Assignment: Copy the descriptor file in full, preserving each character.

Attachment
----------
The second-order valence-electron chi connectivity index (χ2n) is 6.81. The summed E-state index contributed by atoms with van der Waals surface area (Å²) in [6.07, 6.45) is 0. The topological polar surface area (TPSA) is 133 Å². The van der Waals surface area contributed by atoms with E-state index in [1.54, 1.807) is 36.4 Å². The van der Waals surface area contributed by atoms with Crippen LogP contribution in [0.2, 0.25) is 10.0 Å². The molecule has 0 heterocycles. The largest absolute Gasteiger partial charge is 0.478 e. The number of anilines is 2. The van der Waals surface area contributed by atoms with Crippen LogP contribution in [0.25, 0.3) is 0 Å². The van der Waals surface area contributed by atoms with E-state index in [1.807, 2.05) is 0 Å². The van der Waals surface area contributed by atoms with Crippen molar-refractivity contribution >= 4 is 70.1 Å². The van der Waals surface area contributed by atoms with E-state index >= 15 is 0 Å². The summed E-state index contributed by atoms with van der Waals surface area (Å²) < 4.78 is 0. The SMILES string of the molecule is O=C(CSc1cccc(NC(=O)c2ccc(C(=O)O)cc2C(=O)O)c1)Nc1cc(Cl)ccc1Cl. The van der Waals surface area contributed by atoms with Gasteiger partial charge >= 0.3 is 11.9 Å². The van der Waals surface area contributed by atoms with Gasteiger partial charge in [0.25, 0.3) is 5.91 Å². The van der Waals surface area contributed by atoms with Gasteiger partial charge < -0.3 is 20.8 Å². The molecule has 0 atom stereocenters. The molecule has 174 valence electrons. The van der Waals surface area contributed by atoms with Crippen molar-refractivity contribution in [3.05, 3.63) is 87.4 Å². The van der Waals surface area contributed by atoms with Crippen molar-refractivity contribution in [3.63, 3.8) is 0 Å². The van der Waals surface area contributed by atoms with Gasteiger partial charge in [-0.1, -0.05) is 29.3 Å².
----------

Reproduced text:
The second-order valence-electron chi connectivity index (χ2n) is 6.81. The summed E-state index contributed by atoms with van der Waals surface area (Å²) in [6.07, 6.45) is 0. The topological polar surface area (TPSA) is 133 Å². The van der Waals surface area contributed by atoms with E-state index in [1.54, 1.807) is 36.4 Å². The van der Waals surface area contributed by atoms with Crippen LogP contribution in [0.2, 0.25) is 10.0 Å². The molecule has 0 heterocycles. The largest absolute Gasteiger partial charge is 0.478 e. The number of anilines is 2. The van der Waals surface area contributed by atoms with Crippen LogP contribution in [0.25, 0.3) is 0 Å². The van der Waals surface area contributed by atoms with E-state index in [1.807, 2.05) is 0 Å². The van der Waals surface area contributed by atoms with Crippen molar-refractivity contribution >= 4 is 70.1 Å². The van der Waals surface area contributed by atoms with E-state index >= 15 is 0 Å². The summed E-state index contributed by atoms with van der Waals surface area (Å²) < 4.78 is 0. The SMILES string of the molecule is O=C(CSc1cccc(NC(=O)c2ccc(C(=O)O)cc2C(=O)O)c1)Nc1cc(Cl)ccc1Cl. The van der Waals surface area contributed by atoms with Gasteiger partial charge >= 0.3 is 11.9 Å². The van der Waals surface area contributed by atoms with Gasteiger partial charge in [0.25, 0.3) is 5.91 Å². The van der Waals surface area contributed by atoms with Gasteiger partial charge < -0.3 is 20.8 Å². The molecule has 0 atom stereocenters. The molecule has 174 valence electrons. The van der Waals surface area contributed by atoms with Crippen molar-refractivity contribution in [3.05, 3.63) is 87.4 Å². The van der Waals surface area contributed by atoms with Crippen molar-refractivity contribution in [3.63, 3.8) is 0 Å². The van der Waals surface area contributed by atoms with Gasteiger partial charge in [-0.1, -0.05) is 29.3 Å².